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Sugar cane

Sugar cane

Just wondering if any body is growing sugar cane in the Central Valley. I see plants around that look like it but I am not sure. A few years back I was in Portugal and it grew everywhere and the climate was much like here only more humid. And if it is grown what is the best way to do it? Thanks Jeff

The following thread was started by jeff of lodi on September 29, 2005 at 2:15 pm PST


Yup... it does fine

Just plant a 6 to 8 inch piece of sugercane side ways into the ground and water. The culture is simular to bamboo. Likes plenty of water.... leaf tips get a little nipped by frost but otherwise it does fine.

Jeff

The above followup was added by Jeff on September 29, 2005 at 2:38 pm PST.


Sugar cane in Portugal

Jeff of lodi,

You have mistaken giant reeds (Arundo dorax)
for sugar cane.

Sugar cane does grow in Portugal, especially in the south, but is very rare.

The above followup was added by abiu(.pt) on September 29, 2005 at 2:57 pm PST.


Invasive

Careful though- Can be quite invasive, even in temperate climates. it grows just fine in auckland, and is, along with Taro and bananas typical of gardens belonging to families from Pacfic islands [big part of the Auckland ethnic make up].

The above followup was added by Virgil on September 29, 2005 at 6:01 pm PST.


Thanks

Thanks, I guess I made a mistake but I did get some sugare cane in a market that made me think the reeds were sugar cane. Are the canes used in the bulings there?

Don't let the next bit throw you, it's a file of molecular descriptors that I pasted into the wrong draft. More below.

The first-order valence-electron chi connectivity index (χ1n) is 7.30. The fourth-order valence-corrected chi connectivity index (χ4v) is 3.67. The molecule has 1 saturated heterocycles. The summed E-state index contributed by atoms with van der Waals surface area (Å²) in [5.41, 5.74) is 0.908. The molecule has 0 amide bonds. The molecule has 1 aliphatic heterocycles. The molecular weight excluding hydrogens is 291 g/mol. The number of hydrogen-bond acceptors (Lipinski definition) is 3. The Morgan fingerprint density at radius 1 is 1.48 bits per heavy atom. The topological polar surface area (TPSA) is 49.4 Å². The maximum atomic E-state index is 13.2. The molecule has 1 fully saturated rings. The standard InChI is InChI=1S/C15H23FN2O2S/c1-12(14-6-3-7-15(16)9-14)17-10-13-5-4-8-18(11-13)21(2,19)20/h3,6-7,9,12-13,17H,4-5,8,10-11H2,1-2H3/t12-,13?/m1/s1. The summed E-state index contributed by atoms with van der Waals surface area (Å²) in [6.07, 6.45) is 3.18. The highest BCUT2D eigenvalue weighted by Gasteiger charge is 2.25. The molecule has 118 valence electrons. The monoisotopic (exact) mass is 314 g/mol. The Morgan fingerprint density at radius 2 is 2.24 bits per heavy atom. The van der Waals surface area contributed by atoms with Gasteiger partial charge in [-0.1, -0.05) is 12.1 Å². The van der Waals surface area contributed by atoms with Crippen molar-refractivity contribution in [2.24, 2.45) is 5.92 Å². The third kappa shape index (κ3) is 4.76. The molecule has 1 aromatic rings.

The above followup was added by jeff of lodi on September 30, 2005 at 8:27 am PST.


Use of canes


50 years ago or so, the giant reeds were used extensively. I suppose it kept them in check.

They were used to make mats to dry fruits and other stuff. They were used to support tomato and bean plants.

The canes are weak and brittle so they do not have much use in construction. They are not at all like bamboo. Nevertheless, the canes were used in modest homes, as a false ceiling under the roof tiles. Actually, it looks rather attractive and it is becoming more common to see them being used in that decorative way, again.

The above followup was added by abiu(.pt) on September 30, 2005 at 9:09 am PST.


no, you can grow cane

No, Jeff #2 has *not* mistaken cane for Giant Reed. You can grow sugarcane quite successfully in the Central Valley. You see it rowed out frequently in the Fresno area, for example.

Most large plantings you see now are probably from Southeast Asians who have tried their familiar food crop tried and have found out it does fine. It is NOT arundo donax, it looks quite different, being bluer and shorter and clumping at the base.

I even know of single plants and even row plantings in the Watsonville area, which makes me think they have already been successful in getting the cane to sweeten up.

It is relatively hardy, winter dormant with frost, but doing best with high summer heat. It has a reputation for being very hard on soils as a commecial crop.